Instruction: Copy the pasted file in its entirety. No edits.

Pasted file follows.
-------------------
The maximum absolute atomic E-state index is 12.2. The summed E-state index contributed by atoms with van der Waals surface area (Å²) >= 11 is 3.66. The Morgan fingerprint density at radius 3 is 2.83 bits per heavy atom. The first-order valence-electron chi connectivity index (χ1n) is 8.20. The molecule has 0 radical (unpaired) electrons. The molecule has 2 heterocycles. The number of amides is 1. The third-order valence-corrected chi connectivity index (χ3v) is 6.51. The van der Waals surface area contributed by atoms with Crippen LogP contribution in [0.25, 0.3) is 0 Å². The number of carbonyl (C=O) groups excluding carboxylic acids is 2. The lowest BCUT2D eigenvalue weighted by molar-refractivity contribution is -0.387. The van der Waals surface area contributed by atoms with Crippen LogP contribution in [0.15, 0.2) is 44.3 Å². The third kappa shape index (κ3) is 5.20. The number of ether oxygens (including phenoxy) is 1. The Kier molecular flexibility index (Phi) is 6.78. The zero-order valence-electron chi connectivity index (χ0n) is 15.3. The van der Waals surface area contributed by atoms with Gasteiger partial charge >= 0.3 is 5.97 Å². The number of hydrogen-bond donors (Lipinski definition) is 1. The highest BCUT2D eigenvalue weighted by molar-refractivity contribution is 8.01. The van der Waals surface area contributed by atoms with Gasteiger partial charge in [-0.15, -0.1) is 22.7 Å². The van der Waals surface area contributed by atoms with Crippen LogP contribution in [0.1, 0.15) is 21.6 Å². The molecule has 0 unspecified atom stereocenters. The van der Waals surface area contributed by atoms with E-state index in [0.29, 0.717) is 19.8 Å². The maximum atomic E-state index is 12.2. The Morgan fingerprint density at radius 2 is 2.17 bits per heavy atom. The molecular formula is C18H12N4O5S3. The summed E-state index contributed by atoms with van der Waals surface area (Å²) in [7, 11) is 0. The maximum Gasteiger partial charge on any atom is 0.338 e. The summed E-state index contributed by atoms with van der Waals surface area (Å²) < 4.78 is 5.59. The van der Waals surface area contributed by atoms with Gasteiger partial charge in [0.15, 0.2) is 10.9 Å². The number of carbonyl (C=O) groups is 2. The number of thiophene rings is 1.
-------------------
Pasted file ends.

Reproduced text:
The maximum absolute atomic E-state index is 12.2. The summed E-state index contributed by atoms with van der Waals surface area (Å²) >= 11 is 3.66. The Morgan fingerprint density at radius 3 is 2.83 bits per heavy atom. The first-order valence-electron chi connectivity index (χ1n) is 8.20. The molecule has 0 radical (unpaired) electrons. The molecule has 2 heterocycles. The number of amides is 1. The third-order valence-corrected chi connectivity index (χ3v) is 6.51. The van der Waals surface area contributed by atoms with Crippen LogP contribution in [0.25, 0.3) is 0 Å². The number of carbonyl (C=O) groups excluding carboxylic acids is 2. The lowest BCUT2D eigenvalue weighted by molar-refractivity contribution is -0.387. The van der Waals surface area contributed by atoms with Crippen LogP contribution in [0.15, 0.2) is 44.3 Å². The third kappa shape index (κ3) is 5.20. The number of ether oxygens (including phenoxy) is 1. The Kier molecular flexibility index (Phi) is 6.78. The zero-order valence-electron chi connectivity index (χ0n) is 15.3. The van der Waals surface area contributed by atoms with Gasteiger partial charge >= 0.3 is 5.97 Å². The number of hydrogen-bond donors (Lipinski definition) is 1. The highest BCUT2D eigenvalue weighted by molar-refractivity contribution is 8.01. The van der Waals surface area contributed by atoms with Gasteiger partial charge in [-0.15, -0.1) is 22.7 Å². The van der Waals surface area contributed by atoms with Crippen LogP contribution in [0.1, 0.15) is 21.6 Å². The molecule has 0 unspecified atom stereocenters. The van der Waals surface area contributed by atoms with E-state index in [0.29, 0.717) is 19.8 Å². The maximum atomic E-state index is 12.2. The Morgan fingerprint density at radius 2 is 2.17 bits per heavy atom. The molecular formula is C18H12N4O5S3. The summed E-state index contributed by atoms with van der Waals surface area (Å²) in [7, 11) is 0. The maximum Gasteiger partial charge on any atom is 0.338 e. The summed E-state index contributed by atoms with van der Waals surface area (Å²) < 4.78 is 5.59. The van der Waals surface area contributed by atoms with Gasteiger partial charge in [0.15, 0.2) is 10.9 Å². The number of carbonyl (C=O) groups is 2. The number of thiophene rings is 1.